Another thing to keep track of is seasonality. A product that only sells in the summer, like sunscreen, cannot be forecasted based on the previous quarter’s demand. New product introductions also throw a wrench into demand forecasting; a product that was new a year ago cannot be forecasted based on last year’s demand.
Finally, campaigns and promotions are great tools for marketers but can be a headache for planners and purchasers. It might seem obvious that you have to plan for campaigns, but in reality this is not always done properly and the entire campaign risks failure.
2. Inventory Policy
The next step is to determine your inventory policy, which means determine which products to stock and how much to keep of each unit.
One common method is to sort SKUs based on ABC analysis, where you classify your inventory into A, B and C classes depending on their annual consumption value. This blog will not go into the detail of ABC classification, but you can read all about it in our blog post on ABC analysis. This analysis helps you to determine which items to stock in your warehouse and which items can be ordered on demand.
Then you need to determine how much safety stock you need to keep in order cover sudden demand peaks, supplier disruptions or other unforeseen disruptions. You can read more about safety stock calculations in our blog.
Finally, it doesn’t matter if you have the exact right quantity of each item if you store them in the wrong places. Therefore, if you have more than one warehouse, you need to optimize your inventory to be distributed over your locations in the right quantities at the right time and place. And if you don’t have enough demand of an item in one specific region, but still enough global demand, you’ll want to find the right warehouse to store it in to be able to ship it out to where it’s needed as quickly and cost effectively as possible.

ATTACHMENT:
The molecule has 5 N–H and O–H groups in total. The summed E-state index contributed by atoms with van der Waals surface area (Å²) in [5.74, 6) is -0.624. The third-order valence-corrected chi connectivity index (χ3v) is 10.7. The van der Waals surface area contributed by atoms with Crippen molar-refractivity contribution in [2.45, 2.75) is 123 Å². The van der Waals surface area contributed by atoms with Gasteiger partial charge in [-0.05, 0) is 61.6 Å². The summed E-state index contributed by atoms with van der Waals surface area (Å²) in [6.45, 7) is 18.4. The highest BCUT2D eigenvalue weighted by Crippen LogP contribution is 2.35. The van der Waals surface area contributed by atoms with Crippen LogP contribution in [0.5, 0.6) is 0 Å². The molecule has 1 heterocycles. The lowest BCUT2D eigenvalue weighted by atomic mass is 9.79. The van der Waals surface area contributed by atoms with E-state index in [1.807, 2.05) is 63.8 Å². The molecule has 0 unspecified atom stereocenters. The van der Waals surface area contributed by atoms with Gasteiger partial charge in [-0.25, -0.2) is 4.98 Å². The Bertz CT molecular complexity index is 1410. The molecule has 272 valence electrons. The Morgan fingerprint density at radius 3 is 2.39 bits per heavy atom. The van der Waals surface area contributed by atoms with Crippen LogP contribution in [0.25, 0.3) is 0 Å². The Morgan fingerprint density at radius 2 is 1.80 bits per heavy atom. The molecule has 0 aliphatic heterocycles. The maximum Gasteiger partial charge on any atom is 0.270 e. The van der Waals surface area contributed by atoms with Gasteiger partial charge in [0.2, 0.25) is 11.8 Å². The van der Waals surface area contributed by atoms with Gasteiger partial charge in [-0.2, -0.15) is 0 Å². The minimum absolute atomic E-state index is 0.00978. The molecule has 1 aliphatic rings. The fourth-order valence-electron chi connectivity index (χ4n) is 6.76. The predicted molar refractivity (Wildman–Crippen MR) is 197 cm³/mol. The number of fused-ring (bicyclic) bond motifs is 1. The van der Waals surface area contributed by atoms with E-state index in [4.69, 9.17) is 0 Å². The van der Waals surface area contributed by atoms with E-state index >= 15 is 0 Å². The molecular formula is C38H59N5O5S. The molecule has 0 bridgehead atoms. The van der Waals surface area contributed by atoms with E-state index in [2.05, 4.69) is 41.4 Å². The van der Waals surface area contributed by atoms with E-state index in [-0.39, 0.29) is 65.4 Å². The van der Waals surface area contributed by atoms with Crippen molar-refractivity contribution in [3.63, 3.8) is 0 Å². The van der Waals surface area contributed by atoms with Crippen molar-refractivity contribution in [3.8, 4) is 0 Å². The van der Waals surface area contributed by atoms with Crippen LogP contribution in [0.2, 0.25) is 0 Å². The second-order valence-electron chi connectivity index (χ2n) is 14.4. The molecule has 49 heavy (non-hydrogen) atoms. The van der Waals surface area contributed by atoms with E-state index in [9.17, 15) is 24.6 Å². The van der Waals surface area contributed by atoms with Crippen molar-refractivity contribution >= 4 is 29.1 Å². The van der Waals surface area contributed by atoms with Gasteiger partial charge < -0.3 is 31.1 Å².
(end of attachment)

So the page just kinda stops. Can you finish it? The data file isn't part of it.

Last but certainly not least is stock replenishment. This is to calculate reorder points and order quantities and turn them into actual orders.
A few things you need to track to optimize your purchases are:
1. Supplier Reliability
Supplier lead times have a big effect on stock availability and service levels. In addition to lead times for your different items, you also need to know opening hours and production cycles. For example, many Chinese manufacturers shut down production completely for the Chinese New Year which comes as a surprise to many western distributors. Another common challenge is some products have lead times of several months. If one of your fast-moving items has an exceptionally long lead time and your customers expect fast deliveries, you can get into real trouble if you didn’t order enough quantities in time.
2. Goods in Transit
If you are placing an order for an item, it’s not enough to know what you currently have in stock to determine the order quantity. You also need to know what you currently have in transit and on the way into your warehouses from your suppliers. This may seem obvious, but most ERPs and other systems don’t have this information easily available.
These are crucial elements to having the right stock in the right places at the right time and are the foundation of inventory optimization. You can do all these calculations in Excel and manually enter them into your ERP, but if you have a few hundred items in your inventory (or more!), it’s almost impossible to correctly track everything manually.
EazyStock is a tool that does all this for you and automates your replenishment so that you only have to take action when the system alerts you.
Our next blog post will go through how EazyStock calculates demand, determines your inventory policy and automates your purchasing so that you can spend your time on more value adding activities for your inventory and supply chain.